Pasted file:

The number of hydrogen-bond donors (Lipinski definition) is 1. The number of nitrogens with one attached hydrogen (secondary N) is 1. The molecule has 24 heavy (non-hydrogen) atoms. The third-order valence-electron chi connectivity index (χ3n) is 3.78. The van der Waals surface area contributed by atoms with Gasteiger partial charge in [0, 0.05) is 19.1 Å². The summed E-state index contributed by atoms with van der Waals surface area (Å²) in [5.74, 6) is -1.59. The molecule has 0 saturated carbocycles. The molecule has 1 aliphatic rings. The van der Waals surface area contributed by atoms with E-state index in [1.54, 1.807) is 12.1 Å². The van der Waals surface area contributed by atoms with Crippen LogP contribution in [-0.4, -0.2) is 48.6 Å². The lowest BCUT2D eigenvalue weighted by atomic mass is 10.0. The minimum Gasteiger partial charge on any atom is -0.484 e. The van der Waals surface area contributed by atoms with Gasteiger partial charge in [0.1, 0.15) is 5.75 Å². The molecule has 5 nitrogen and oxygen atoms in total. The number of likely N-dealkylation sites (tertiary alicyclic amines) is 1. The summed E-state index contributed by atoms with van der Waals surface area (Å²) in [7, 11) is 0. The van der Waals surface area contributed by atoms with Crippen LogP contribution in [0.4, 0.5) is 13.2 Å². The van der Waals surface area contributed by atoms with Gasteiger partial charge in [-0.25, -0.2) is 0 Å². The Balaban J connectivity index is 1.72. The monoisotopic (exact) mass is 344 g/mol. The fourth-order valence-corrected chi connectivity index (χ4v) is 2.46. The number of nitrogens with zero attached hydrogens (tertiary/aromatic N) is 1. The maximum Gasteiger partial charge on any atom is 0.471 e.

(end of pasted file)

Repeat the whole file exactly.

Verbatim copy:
The number of hydrogen-bond donors (Lipinski definition) is 1. The number of nitrogens with one attached hydrogen (secondary N) is 1. The molecule has 24 heavy (non-hydrogen) atoms. The third-order valence-electron chi connectivity index (χ3n) is 3.78. The van der Waals surface area contributed by atoms with Gasteiger partial charge in [0, 0.05) is 19.1 Å². The summed E-state index contributed by atoms with van der Waals surface area (Å²) in [5.74, 6) is -1.59. The molecule has 0 saturated carbocycles. The molecule has 1 aliphatic rings. The van der Waals surface area contributed by atoms with E-state index in [1.54, 1.807) is 12.1 Å². The van der Waals surface area contributed by atoms with Crippen LogP contribution in [-0.4, -0.2) is 48.6 Å². The lowest BCUT2D eigenvalue weighted by atomic mass is 10.0. The minimum Gasteiger partial charge on any atom is -0.484 e. The van der Waals surface area contributed by atoms with Gasteiger partial charge in [0.1, 0.15) is 5.75 Å². The molecule has 5 nitrogen and oxygen atoms in total. The number of likely N-dealkylation sites (tertiary alicyclic amines) is 1. The summed E-state index contributed by atoms with van der Waals surface area (Å²) in [7, 11) is 0. The van der Waals surface area contributed by atoms with Crippen LogP contribution in [0.4, 0.5) is 13.2 Å². The van der Waals surface area contributed by atoms with Gasteiger partial charge in [-0.25, -0.2) is 0 Å². The Balaban J connectivity index is 1.72. The monoisotopic (exact) mass is 344 g/mol. The fourth-order valence-corrected chi connectivity index (χ4v) is 2.46. The number of nitrogens with zero attached hydrogens (tertiary/aromatic N) is 1. The maximum Gasteiger partial charge on any atom is 0.471 e.